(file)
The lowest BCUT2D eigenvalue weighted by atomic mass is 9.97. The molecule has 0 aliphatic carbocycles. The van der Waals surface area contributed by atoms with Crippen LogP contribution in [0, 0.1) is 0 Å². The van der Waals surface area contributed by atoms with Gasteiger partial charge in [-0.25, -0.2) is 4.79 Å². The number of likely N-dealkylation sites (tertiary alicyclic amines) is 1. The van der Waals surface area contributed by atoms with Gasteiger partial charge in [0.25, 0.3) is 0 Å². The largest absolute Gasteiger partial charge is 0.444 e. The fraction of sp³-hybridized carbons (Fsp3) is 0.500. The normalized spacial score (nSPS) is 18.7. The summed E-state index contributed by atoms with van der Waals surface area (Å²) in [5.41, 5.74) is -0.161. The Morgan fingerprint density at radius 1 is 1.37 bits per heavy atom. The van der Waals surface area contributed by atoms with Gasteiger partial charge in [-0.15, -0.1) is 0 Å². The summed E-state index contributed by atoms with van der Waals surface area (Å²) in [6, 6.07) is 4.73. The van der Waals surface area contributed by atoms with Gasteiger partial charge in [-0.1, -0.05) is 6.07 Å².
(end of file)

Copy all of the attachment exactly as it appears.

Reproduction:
The lowest BCUT2D eigenvalue weighted by atomic mass is 9.97. The molecule has 0 aliphatic carbocycles. The van der Waals surface area contributed by atoms with Crippen LogP contribution in [0, 0.1) is 0 Å². The van der Waals surface area contributed by atoms with Gasteiger partial charge in [-0.25, -0.2) is 4.79 Å². The number of likely N-dealkylation sites (tertiary alicyclic amines) is 1. The van der Waals surface area contributed by atoms with Gasteiger partial charge in [0.25, 0.3) is 0 Å². The largest absolute Gasteiger partial charge is 0.444 e. The fraction of sp³-hybridized carbons (Fsp3) is 0.500. The normalized spacial score (nSPS) is 18.7. The summed E-state index contributed by atoms with van der Waals surface area (Å²) in [5.41, 5.74) is -0.161. The Morgan fingerprint density at radius 1 is 1.37 bits per heavy atom. The van der Waals surface area contributed by atoms with Gasteiger partial charge in [-0.15, -0.1) is 0 Å². The summed E-state index contributed by atoms with van der Waals surface area (Å²) in [6, 6.07) is 4.73. The van der Waals surface area contributed by atoms with Gasteiger partial charge in [-0.1, -0.05) is 6.07 Å².